Last time, we looked at the four staples of the Mesoamerican diet: maize, beans, squash, and chile. This time, we take a look at some of the meat sources, specifically from domesticated animals.
When you think of Mexican cuisine, you probably think of dishes that include beef, chicken, and pork; one can hardly imagine a taco without beef. All three of these meats come from European livestock that was unknown in the Americas…well, except with one possible exception, but more on that later. Mesoamerica had its own domesticated livestock, some of it gracing the tables of every American household come Thanksgiving, while some others probably will make dog-lovers cry. So without further ado, here are the primary domesticated food animals of Pre-Columbian Mesoamerica.
Gobble, gobble, gobble
The turkey is one of two large domesticated birds found in the Americas, and it’s domestication dates back to about 200 BCE. As a food animal, it’s importance is unparallelled; it is said that in the market in Tenochtitlan, over 18,000 birds were sold every five days. Turkeys were important in all sorts of rituals for the Maya, from medicine, to planting, to calling for rain. The turkey was an instant hit with Europeans, and soon took the place of peacock as a choice meat at feasts for the nobility back in Europe. The meat was roasted, baked, or boiled in soup, cooked into tamales or baked in casseroles. Turkeys were among the offerings sent to Cortes and his men by natives to test what kind of beings these strange pale-skinned men were; the stories go that slaves were sent as well, to see which ones the Spaniards would eat; if they ate the turkeys, they must be humans, but if they ate the slaves…then they must be fierce, bloodthirsty gods.
The Muscovy Duck
The Muscovy Duck – the Mesoamerican Chicken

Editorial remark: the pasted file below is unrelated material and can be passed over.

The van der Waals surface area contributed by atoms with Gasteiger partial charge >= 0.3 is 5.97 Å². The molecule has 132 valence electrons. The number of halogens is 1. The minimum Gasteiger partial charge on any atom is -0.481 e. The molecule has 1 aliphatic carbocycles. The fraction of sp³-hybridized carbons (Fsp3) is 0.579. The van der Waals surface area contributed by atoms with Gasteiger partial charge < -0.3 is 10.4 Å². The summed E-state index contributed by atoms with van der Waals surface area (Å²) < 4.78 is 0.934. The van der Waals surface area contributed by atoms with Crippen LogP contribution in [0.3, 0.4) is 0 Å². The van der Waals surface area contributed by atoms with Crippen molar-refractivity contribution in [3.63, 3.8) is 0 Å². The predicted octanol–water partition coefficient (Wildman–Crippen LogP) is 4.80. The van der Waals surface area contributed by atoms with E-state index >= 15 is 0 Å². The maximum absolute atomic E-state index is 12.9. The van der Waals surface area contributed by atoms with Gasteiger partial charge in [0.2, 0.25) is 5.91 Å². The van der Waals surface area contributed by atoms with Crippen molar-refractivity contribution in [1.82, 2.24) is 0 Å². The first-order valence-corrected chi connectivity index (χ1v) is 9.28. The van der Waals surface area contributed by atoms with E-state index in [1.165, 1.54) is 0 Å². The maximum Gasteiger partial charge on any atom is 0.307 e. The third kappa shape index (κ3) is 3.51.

Known today as the “Barbary Duck” in recipes, the Muscovy is the second large domesticated bird of the Americas. Little is known of how they were kept and raised, and they seemed to have been consumed primarily in Central America. Interestingly, chickens were found in Peru prior to the Europeans’ arrival, and had been there long enough for them to become an important economic item to the Inca. It’s theorized that these New World chickens came from contact with the Polynesian Islands. As of yet there is no evidence of chickens in Central America though.
In his letters to Charles V, Cortes called these hairless dogs “Quite tasty.”
Dogs weren’t kept as pets in Mesoamerica; instead, they were bred as a food source and raising such animals was a lucrative business. The dogs fattened for the dinner plate were a hairless variety related to the modern Xoloitzcuintle (not the Chihuahua), and after the Conquest, the breed nearly disappeared due to the Spanish pickling them in high quantities as food for their sailors. These dogs were thought to be particularly tasty because they were never fed meat, only a steady diet of maize mush or avacados.
The Honey Bee
The Trigona, one of several species of stingless bees that produced honey in the Americas.
Beekeeping was a very important trade among the Maya, though archeological evidence shows that even the ancient Toltecs practiced beekeeping, in logs they hung from the roofs of their houses. Indigenous species of stingless bees produced large quantities of honey not only for local use, but for export across Central America. The honey was used primarily as a sweetener of atolli, or was made by the Maya into the alcoholic ritual beverage Balché.
Next time, we’ll take a look at the wild game that rounded out the meat sources of the Mesoamerican diet.